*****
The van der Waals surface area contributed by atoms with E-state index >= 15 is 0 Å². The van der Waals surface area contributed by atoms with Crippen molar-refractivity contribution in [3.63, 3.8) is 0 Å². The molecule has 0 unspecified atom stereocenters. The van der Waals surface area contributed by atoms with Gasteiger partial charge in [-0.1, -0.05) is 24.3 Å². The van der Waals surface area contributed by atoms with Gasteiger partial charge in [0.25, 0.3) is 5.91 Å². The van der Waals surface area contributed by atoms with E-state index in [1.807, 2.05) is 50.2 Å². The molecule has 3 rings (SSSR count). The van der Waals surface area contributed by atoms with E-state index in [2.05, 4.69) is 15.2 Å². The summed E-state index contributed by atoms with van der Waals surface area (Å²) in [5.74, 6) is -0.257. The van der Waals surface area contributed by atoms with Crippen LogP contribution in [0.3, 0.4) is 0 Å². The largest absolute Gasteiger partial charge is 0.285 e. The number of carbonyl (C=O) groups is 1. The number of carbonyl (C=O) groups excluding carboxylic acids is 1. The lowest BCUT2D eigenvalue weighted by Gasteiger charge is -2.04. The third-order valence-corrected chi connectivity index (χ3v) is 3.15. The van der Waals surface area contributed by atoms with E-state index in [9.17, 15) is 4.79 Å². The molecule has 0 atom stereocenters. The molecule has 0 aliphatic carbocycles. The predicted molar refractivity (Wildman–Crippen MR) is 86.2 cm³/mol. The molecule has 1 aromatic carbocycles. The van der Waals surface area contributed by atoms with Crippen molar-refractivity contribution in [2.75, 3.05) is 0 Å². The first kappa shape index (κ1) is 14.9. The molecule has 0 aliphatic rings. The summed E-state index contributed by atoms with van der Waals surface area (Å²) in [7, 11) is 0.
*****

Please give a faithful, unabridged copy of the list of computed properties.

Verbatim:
The van der Waals surface area contributed by atoms with E-state index >= 15 is 0 Å². The van der Waals surface area contributed by atoms with Crippen molar-refractivity contribution in [3.63, 3.8) is 0 Å². The molecule has 0 unspecified atom stereocenters. The van der Waals surface area contributed by atoms with Gasteiger partial charge in [-0.1, -0.05) is 24.3 Å². The van der Waals surface area contributed by atoms with Gasteiger partial charge in [0.25, 0.3) is 5.91 Å². The van der Waals surface area contributed by atoms with E-state index in [1.807, 2.05) is 50.2 Å². The molecule has 3 rings (SSSR count). The van der Waals surface area contributed by atoms with E-state index in [2.05, 4.69) is 15.2 Å². The summed E-state index contributed by atoms with van der Waals surface area (Å²) in [5.74, 6) is -0.257. The van der Waals surface area contributed by atoms with Crippen LogP contribution in [0.3, 0.4) is 0 Å². The largest absolute Gasteiger partial charge is 0.285 e. The number of carbonyl (C=O) groups is 1. The number of carbonyl (C=O) groups excluding carboxylic acids is 1. The lowest BCUT2D eigenvalue weighted by Gasteiger charge is -2.04. The third-order valence-corrected chi connectivity index (χ3v) is 3.15. The van der Waals surface area contributed by atoms with E-state index in [9.17, 15) is 4.79 Å². The molecule has 0 atom stereocenters. The molecule has 0 aliphatic carbocycles. The predicted molar refractivity (Wildman–Crippen MR) is 86.2 cm³/mol. The molecule has 1 aromatic carbocycles. The van der Waals surface area contributed by atoms with Crippen molar-refractivity contribution in [2.75, 3.05) is 0 Å². The first kappa shape index (κ1) is 14.9. The molecule has 0 aliphatic rings. The summed E-state index contributed by atoms with van der Waals surface area (Å²) in [7, 11) is 0.